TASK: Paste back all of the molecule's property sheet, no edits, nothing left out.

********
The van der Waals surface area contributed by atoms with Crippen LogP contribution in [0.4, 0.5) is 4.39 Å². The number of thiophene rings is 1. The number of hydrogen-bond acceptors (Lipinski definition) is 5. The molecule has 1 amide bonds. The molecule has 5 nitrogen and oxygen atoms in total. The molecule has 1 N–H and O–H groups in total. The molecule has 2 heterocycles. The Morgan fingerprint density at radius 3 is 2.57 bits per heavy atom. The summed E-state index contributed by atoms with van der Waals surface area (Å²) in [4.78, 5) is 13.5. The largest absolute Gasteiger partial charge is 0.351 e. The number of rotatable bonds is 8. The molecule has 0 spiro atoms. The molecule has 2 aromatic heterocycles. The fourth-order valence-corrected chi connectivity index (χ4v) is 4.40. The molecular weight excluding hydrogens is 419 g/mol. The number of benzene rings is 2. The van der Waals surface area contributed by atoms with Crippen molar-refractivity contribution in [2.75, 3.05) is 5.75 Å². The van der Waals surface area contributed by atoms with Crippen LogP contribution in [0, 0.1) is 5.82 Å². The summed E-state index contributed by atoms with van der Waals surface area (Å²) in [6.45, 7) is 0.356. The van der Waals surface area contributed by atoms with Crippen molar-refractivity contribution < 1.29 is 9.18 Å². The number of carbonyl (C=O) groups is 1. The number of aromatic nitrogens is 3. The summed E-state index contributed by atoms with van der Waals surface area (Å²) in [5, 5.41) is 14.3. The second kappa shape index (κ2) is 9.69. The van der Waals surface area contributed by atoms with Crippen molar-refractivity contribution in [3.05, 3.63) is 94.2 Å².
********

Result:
The van der Waals surface area contributed by atoms with Crippen LogP contribution in [0.4, 0.5) is 4.39 Å². The number of thiophene rings is 1. The number of hydrogen-bond acceptors (Lipinski definition) is 5. The molecule has 1 amide bonds. The molecule has 5 nitrogen and oxygen atoms in total. The molecule has 1 N–H and O–H groups in total. The molecule has 2 heterocycles. The Morgan fingerprint density at radius 3 is 2.57 bits per heavy atom. The summed E-state index contributed by atoms with van der Waals surface area (Å²) in [4.78, 5) is 13.5. The largest absolute Gasteiger partial charge is 0.351 e. The number of rotatable bonds is 8. The molecule has 0 spiro atoms. The molecule has 2 aromatic heterocycles. The fourth-order valence-corrected chi connectivity index (χ4v) is 4.40. The molecular weight excluding hydrogens is 419 g/mol. The number of benzene rings is 2. The van der Waals surface area contributed by atoms with Crippen molar-refractivity contribution in [2.75, 3.05) is 5.75 Å². The van der Waals surface area contributed by atoms with Crippen LogP contribution in [0, 0.1) is 5.82 Å². The summed E-state index contributed by atoms with van der Waals surface area (Å²) in [6.45, 7) is 0.356. The van der Waals surface area contributed by atoms with Crippen molar-refractivity contribution < 1.29 is 9.18 Å². The number of carbonyl (C=O) groups is 1. The number of aromatic nitrogens is 3. The summed E-state index contributed by atoms with van der Waals surface area (Å²) in [5, 5.41) is 14.3. The second kappa shape index (κ2) is 9.69. The van der Waals surface area contributed by atoms with Crippen molar-refractivity contribution in [3.05, 3.63) is 94.2 Å².